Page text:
clock menu more-arrow no yes mobile

Filed under:

How would you feel about a Big Ten football season in January?

Ryan Day is advocating for the Buckeyes to play in the winter rather than the spring, and there are more than a few advantages to this idea.

Big Ten Football Championship - Ohio State v Wisconsin Photo by Justin Casterline/Getty Images

A little over a week ago, the Big Ten cancelled the 2020 fall season because of fears surrounding the COVID-19 pandemic. While the conference’s leaders have put shockingly little thought into what happens next, the people in charge at Ohio State have been doing quite the opposite. In fact, in his press conference last Wednesday, Ryan Day laid out a plan for college football to be played in the winter.

There are obviously a number of hoops to jump through in order to make that reality, but it seems as though the Buckeyes’ head coach has put more thought into the future of his program and its student-athletes than Kevin Warren and his constituents did when they made their hasty decision to cancel less than five days after releasing an updated fall schedule. Somebody has to step up to the plate and lead the charge in planning for a return to football, and Ohio State fans should be happy that Day is that guy.

The prevailing idea from the Big Ten’s vague press releases has been that the conference plans to try and play football in the spring, but Day thinks a winter season is much more viable for a number of reasons.

For starters, he is asking for an eight-game schedule that takes place during January and February. Like many others in the college football realm, Day questions the reality and the safety of asking these kids to play a full season into April and then turn around and play the 2021 season just four months later. This timeframe would also allow NFL Draft-bound players, like Justin Fields and Shaun Wade, to potentially stick around and get another year of college ball under their belt before the draft in April.

In addition to moving the season to winter, Day proposes that incoming freshman that enroll early should be allowed to participate in these winter games and then play again in the fall of 2021 and only have it count for one year of eligibility. This would open the door for guys like five-star running back TreVeyon Henderson and five-star defensive end Jack Sawyer — both of whom will not be participating in high school football this year — to log valuable game reps with the Buckeyes and potentially fill any roster gaps left by players that do leave early for the NFL Draft.

Now, actual on-field issues aside, there are certainly some problems that would need to be addressed with any plan to play football again in the near future. The first and most glaring is obviously where the country stands in terms of the pandemic. It is incredibly unlikely this virus will be completely eradicated come January barring some miracle of a vaccine. However, what we can hope for is improved testing and contact tracing as well as a more concrete knowledge of both long-term health concerns and proper safety protocols that would allow college football to be played during a time where COVID still exists.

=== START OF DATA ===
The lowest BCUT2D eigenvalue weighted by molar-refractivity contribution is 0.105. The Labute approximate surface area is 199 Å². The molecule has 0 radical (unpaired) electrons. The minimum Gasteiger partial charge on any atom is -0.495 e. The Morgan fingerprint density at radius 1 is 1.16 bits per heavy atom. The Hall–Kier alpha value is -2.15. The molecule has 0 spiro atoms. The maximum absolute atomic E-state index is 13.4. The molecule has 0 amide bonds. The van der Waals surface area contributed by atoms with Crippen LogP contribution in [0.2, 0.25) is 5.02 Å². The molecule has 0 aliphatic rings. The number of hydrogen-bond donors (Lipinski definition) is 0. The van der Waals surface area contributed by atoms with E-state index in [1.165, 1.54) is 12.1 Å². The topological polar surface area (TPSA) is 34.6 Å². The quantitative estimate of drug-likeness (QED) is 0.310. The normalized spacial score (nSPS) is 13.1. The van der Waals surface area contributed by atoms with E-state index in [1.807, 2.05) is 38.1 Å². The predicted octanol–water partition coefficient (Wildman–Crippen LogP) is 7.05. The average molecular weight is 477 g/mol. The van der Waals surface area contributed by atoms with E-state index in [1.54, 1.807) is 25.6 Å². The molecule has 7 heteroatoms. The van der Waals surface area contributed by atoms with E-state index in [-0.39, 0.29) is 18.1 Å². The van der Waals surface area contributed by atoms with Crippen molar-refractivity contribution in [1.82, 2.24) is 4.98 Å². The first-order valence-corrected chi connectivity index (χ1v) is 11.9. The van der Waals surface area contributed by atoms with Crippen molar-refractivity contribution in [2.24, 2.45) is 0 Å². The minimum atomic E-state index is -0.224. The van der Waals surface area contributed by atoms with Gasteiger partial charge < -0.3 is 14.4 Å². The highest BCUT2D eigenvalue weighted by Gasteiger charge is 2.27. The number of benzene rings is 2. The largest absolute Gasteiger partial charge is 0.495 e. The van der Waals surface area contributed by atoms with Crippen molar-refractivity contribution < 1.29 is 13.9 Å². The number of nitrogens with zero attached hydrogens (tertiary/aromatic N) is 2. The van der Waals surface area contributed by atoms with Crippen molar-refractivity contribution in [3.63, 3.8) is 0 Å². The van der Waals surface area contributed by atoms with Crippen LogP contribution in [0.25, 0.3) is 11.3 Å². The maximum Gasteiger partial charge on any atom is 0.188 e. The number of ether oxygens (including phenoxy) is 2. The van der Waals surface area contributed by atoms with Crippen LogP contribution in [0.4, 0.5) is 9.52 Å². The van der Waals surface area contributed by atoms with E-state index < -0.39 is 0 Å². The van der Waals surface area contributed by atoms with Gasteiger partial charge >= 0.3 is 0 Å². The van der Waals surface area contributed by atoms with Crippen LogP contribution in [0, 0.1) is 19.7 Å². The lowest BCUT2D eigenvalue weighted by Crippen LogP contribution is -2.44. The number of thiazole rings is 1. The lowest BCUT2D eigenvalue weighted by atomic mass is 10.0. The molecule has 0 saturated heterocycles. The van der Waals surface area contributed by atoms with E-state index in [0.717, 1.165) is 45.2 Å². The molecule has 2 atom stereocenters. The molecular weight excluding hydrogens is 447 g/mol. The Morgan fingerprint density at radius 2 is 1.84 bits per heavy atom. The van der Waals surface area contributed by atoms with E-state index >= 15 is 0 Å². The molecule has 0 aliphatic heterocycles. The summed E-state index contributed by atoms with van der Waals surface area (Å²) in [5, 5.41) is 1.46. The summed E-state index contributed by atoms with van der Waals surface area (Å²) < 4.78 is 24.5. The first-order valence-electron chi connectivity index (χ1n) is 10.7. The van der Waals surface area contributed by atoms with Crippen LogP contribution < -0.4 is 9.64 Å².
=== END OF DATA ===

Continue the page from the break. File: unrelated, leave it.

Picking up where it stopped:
A second concern will be how weather plays a factor. I don't know if you've spent a winter in the Midwest, but boy does it get chilly in January and February. Luckily, the region does have its fair share of indoor venues. A trio of NFL stadiums — Ford Field in Detroit, Lucas Oil Stadium in Indianapolis, and U.S. Bank Stadium in Minneapolis — as well as Miller Park (home of the Milwaukee Brewers) could play host to college football games. It would be easier to coordinate with these venues in only an eight-game season, and games could be played on Fridays and Saturdays across multiple time slots since fans likely wouldn’t be in attendance anyway. Think of it like basketball teams sharing a venue during March Madness.

Another concern likely held by fans is the idea of crowning a National Champion. Obviously, if the ACC, Big 12 and SEC all do go through with their seasons this fall, Ohio State would not be able to compete for a national title. However, if the Big Ten and Pac-12 both figured out ways to play their seasons in the winter, maybe the best team from each conference could face-off in a Rose Bowl-esque postseason game to determine the king of the winter. In addition, if the Big Ten can come up with a clear and detailed model for winter football, maybe the other P5 conferences could be enticed to join them in January. Either way, Ohio State would still get a chance to compete for yet another Big Ten Championship.

All of this is fun to speculate about, but at the end of the day the only way this can really come to fruition is if plans are made right now. The Big Ten cannot afford to wait until December to try and piecemeal together a winter season. If the conference is serious about resuming football in the “spring,” then these are discussions that the powers that be must be having around the clock starting yesterday. Day is confident that his model can work, but as he said in his presser, “I think we need to get on this right now and get these guys some answers. It’s gotta be weeks, it can’t be months.”

What do you think Buckeye Nation? Are you down with Ryan Day’s idea of a shortened January football season, or is the whole thing just a wash at this point? Cast your vote, and let us know in the comments how you feel.


Should Ohio State play in the winter?

This poll is closed

  • 53%
    Yes. Any football is better than no football.
    (55 votes)
  • 21%
    Yes, but only if the P5 all play for a title.
    (22 votes)
  • 14%
    No. No national title = no Buckeyes
    (15 votes)
  • 9%
    No, but for other reasons (leave a comment)
    (10 votes)
102 votes total Vote Now